Periodically, we pose questions about issues artists face in their work and lives. This month, we share responses from a question posed many times before (but useful nonetheless!): What is your advice for emerging artists?
Cristi Rinklin, visual artist
Work hard, don’t be afraid to take risks, be resourceful, and find your community. These will be the people who will inspire you and keep you going.
Patrick Gabridge, playwright and writer
The process of being a playwright is a marathon, not a sprint. When you first start out, it feels like every reading and every production is so important. Which it is. But there will be more (if you stick with this crazy thing we do). It’s useful to view each project as a steppingstone in your evolution as a writer, and not get too stressed out about potential success or failure. Try to consciously learn from it all. Otherwise the pressure you impose on yourself will make you less willing to experiment and challenge yourself and possibly fail, and you’ll squeeze the joy and richness out the whole process.
My other advice: marry well. By which I mean, you’re going to have many highs and lows, and if you’re in a relationship with someone who doesn’t understand and support what you’re doing (and the realities of the pay and schedule), then it’s hard to keep going. The other tips are simple: write great stuff that you want to see on stage, see a lot of plays, play nice with others.
Tova Mirvis, writer
The best advice I got when I was starting to write was from the wonderful novelist Mary Gordon. I once was complaining to her that I didn’t have time to write – looking back, I find it funny that I thought I was busy then! – but she looked me squarely in the eye, and very plainly said: if you are a writer, then you write. I’ve carried her words with me for at least twenty years. There are always reasons not to write, always numerous other things we need to be doing or want to be doing. But so much of writing is sitting yourself down. Nothing happens until you at least do that.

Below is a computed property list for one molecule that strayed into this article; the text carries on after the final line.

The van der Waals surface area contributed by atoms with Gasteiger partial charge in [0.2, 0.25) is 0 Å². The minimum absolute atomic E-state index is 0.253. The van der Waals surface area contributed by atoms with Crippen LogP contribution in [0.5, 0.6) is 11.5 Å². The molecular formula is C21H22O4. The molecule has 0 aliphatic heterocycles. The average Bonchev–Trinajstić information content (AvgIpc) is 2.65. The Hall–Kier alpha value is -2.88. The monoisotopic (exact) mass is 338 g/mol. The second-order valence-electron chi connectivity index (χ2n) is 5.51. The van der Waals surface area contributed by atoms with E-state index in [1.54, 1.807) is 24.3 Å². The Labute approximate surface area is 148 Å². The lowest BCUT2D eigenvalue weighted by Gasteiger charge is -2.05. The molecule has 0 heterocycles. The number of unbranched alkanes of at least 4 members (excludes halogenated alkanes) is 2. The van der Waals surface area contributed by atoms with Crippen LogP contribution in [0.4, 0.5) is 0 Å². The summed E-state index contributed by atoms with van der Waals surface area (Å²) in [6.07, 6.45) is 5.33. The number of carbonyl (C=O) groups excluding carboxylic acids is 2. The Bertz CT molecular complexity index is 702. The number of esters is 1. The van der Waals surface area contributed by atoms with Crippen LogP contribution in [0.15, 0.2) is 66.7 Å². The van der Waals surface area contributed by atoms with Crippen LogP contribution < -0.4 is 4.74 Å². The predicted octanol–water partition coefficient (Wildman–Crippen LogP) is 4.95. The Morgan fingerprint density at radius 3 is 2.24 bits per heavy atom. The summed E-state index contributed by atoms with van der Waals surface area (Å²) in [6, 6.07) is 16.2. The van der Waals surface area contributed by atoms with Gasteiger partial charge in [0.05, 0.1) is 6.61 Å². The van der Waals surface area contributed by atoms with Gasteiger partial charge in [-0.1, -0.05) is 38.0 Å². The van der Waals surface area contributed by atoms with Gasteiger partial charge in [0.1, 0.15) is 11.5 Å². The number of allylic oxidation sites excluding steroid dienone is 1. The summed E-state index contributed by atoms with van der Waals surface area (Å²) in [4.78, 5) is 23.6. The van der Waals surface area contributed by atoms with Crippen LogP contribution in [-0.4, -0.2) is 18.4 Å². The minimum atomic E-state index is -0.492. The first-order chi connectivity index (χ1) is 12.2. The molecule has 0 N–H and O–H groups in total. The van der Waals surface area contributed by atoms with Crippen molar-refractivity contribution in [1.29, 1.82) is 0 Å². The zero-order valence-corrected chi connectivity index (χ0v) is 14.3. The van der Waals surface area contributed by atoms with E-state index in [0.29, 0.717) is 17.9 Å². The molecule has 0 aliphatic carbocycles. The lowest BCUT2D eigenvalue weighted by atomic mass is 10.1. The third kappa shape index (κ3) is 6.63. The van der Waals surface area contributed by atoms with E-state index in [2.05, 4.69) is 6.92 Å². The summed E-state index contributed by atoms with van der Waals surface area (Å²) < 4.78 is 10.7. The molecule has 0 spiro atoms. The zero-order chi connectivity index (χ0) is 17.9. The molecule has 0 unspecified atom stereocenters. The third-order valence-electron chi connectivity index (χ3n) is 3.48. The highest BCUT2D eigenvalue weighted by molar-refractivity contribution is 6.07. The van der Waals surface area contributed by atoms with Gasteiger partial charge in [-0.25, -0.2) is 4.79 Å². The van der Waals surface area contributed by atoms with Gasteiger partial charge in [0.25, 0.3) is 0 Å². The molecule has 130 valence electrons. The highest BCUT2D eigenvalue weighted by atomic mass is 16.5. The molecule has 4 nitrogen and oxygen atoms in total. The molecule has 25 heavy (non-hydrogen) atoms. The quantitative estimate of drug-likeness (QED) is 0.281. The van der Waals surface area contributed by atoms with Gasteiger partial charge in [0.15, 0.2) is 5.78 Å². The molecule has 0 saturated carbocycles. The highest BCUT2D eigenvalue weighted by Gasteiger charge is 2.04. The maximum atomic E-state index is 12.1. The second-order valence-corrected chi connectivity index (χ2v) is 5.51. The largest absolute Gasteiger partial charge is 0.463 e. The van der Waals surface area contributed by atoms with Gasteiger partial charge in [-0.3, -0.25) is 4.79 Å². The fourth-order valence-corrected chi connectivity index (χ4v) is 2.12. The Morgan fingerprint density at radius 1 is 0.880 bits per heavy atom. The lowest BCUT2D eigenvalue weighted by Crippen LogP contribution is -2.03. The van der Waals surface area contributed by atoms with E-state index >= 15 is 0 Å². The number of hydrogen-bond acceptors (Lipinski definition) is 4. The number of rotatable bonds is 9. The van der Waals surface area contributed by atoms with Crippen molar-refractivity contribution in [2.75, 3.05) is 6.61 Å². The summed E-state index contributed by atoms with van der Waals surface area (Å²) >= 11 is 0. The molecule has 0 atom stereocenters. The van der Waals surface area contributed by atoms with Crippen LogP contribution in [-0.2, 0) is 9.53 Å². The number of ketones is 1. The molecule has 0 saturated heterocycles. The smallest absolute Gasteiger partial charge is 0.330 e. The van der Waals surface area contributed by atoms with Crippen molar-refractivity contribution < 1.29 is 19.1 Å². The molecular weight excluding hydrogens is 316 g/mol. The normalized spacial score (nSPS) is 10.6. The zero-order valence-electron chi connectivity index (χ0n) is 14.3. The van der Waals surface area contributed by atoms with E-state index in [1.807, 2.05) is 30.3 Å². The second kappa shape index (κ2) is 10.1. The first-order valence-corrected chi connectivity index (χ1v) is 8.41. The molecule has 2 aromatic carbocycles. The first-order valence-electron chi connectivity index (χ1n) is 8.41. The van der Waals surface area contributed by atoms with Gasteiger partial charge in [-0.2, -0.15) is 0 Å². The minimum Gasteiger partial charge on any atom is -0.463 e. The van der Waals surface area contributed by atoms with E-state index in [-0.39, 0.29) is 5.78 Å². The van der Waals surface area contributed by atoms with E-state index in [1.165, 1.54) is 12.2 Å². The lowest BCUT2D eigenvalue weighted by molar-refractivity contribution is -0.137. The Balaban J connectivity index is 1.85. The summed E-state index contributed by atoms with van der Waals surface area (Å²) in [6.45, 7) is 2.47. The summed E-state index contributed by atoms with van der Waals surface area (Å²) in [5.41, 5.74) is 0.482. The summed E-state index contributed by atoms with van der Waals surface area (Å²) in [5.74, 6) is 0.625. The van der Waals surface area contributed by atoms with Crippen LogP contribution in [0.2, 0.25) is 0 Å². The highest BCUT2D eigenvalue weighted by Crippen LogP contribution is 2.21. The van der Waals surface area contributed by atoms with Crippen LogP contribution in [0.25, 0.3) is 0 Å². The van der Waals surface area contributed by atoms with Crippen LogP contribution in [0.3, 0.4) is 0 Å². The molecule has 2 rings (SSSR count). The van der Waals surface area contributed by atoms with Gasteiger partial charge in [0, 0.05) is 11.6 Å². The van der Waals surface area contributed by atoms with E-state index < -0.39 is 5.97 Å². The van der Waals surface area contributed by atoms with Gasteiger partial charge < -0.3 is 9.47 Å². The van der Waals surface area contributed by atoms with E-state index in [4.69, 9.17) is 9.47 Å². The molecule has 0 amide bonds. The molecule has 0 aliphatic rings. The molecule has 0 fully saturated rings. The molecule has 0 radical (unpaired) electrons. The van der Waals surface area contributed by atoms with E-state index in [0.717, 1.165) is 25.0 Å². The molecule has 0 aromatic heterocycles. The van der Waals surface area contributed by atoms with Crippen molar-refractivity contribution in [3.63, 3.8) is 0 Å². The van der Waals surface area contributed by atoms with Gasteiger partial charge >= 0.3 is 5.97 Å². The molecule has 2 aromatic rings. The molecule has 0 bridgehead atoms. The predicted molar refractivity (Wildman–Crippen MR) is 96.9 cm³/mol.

Rejection is very difficult to face, but for any artist, it’s inevitable. Try not to give rejection more meaning than it deserves. There are any number of reasons (some of which having very little to do specifically with your art) why a grant, contest, juried call, or other opportunity might not work in your favor – this time. Cultivate your voice as an artist, and envision that voice as being on its own journey that’s separate and protected from individual ups and downs. This is hard to do! But it’s worth the effort.
What do you try to instill in emerging artists?
Patrick Gabridge is a playwright, writer, and co-founder of the New England New Play Alliance. He will be artist-in-residence at Mt. Auburn Cemetery 2018-2019, where he will be creating new site-specific plays to be performed at Mt. Auburn. Recently, his play “Chore Monkeys” was performed at College of Charleston, and his play “Drift” was read at the Munroe Center for the Arts in Lexington, MA. Later this month, his short play “Beatrix Potter Must Die!” is being produced at Barrington Stage in Pittsfield, MA (Feb 15-Mar 4).
Tova Mirvis is the author of three novels and (most recently) the memoir The Book of Separation (Houghton Mifflin 2017). She is among the presenters at Grub Street’s Muse and the Marketplace writing conference (Apr 6-8).
Cristi Rinklin is a visual artist who has twice received a Mass Cultural Council Artist Fellowship, as well as an Artist’s Resource Trust Fund award from the Berkshire Taconic Community Foundation. A solo show of her art exhibited at the Gustavus Adolphus College Schaefer Gallery in Oct 2017.
Image: Cristi Rinklin, SLICE (2016), oil and acrylic on aluminum, 36×48 in.